In Part 7 of this series, we discussed how your MSP's business structure determines how you are taxed under U.S. federal laws. Tax planning starts with choosing the correct business structure. This time, we'll look at ways to use tax planning strategies to minimize your tax burden.
First, it's important to understand the big difference between tax avoidance and tax evasion. In a nutshell the first is legal and smart; the second is a criminal offense and not smart at all, if you want to stay solvent and stay out of jail. Tax planning is a way to avoid paying any more tax than you absolutely have to, while staying within the law. Many people pay more than they have to, because they don't take legitimate deductions or credits to which they're entitled, or they time expenses or revenue in such a way that it increases their tax burden.
Another important point is that your goal isn't just to reduce your taxes, but to maximize the amount of profit that you get to keep. Spending money just to get a tax deduction, which you wouldn't otherwise have spent, might still leave you with less money than you would have had without the expenditure. It also amuses me when people say something like, "Oh, we can buy the expensive one because it's a tax write-off," as though a deduction reduces your tax dollar-for-dollar. It doesn't. If you have a $100 business expense, it reduces the income on which you are taxed by $100 – it does not reduce your total tax by $100.
The actual tax reduction depends on your income bracket. Let's look at an example (which is overly simplified for the purposes of illustration): If you take a $100 deduction, and you're being taxed at 30 percent, your tax will be reduced by $30. You'll still have $70 less money after the write-off than you would have had if you hadn't made the expenditure.
The difference between a tax deduction and a tax credit is important and substantial. A tax credit can reduce your tax by the amount claimed. So if you take a credit for $100, your total tax is actually reduced by $100. Credits, however, are given only for a few specific expenditures and often come with limits. For example, there are tax credits for hiring persons from certain target groups (such as wounded war veterans) or for making your company more "green." You should have your tax accountant explore all avenues for possible tax credits.
You've probably heard the old saying that "timing is everything." It's certainly an important thing when it comes to reducing your taxes. Accelerating or deferring an expense or income can help you to control your taxable income for the year. Shifting income and expenses that come up near the end of the year over to the next year can save you money if it helps you avoid being bumped up to a higher tax bracket for one of those years. Of course, if tax rates are scheduled to increase next year (as they are expected to do in 2013), it would be smart to accelerate income into the current year and/or delay expenses to help reduce your income under the new, higher tax rates. You can do this by billing early, by trying to get more customers to pay in advance for long-term service, and by selling capital assets before the end of the year. Similarly, wait until next year to make big expenditures where you can, so you'll have those deductions next year when you need them most.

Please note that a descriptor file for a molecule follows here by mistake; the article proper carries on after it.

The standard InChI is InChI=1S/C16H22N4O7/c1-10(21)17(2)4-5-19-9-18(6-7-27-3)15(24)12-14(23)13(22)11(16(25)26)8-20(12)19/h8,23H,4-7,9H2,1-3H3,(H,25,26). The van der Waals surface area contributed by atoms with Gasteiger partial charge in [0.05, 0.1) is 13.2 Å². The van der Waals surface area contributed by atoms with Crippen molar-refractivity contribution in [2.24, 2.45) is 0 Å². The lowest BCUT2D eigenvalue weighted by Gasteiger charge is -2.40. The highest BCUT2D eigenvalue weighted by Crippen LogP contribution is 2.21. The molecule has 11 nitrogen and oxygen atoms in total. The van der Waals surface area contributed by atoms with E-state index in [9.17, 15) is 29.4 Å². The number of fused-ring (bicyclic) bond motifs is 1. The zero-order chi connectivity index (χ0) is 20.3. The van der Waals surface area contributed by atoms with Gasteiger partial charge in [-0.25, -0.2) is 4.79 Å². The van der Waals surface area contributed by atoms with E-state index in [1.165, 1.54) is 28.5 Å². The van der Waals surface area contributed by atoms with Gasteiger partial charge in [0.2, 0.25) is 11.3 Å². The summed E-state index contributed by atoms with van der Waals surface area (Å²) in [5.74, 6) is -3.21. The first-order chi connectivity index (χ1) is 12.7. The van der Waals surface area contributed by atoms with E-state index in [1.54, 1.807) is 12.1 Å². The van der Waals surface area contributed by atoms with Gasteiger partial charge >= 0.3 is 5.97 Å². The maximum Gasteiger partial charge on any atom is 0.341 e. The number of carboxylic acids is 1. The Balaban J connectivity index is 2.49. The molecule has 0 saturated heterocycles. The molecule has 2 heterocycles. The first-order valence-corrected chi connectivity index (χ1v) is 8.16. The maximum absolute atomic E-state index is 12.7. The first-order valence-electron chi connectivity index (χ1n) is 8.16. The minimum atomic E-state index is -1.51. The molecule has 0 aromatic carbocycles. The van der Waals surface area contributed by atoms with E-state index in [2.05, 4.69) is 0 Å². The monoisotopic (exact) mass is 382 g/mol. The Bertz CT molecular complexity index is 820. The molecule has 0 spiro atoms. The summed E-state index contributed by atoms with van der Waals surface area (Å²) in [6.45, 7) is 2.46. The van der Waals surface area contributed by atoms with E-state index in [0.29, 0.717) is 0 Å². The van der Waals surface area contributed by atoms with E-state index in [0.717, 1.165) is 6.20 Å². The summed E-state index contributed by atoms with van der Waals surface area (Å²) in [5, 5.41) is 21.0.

Finally, avoid the cost of penalties and interest by filing returns by deadlines and making estimated and other payments on time. You can request an extension for filing a return but you still most pay what you estimate you owe along with the extension request, and if your estimate is too low, you'll have to pay a penalty on the amount not paid on time.
Dealing with the complicated tax code can be frustrating and stressful, and tax planning isn't one of the most fun parts of running an MSP, but it can make the difference between a successful business and one that fails. Although a tax professional may seem like an unnecessary expense if your business is small and you're on a tight budget, it's an expense that will more often than not pay for itself – and more – both in monetary savings and in peace of mind.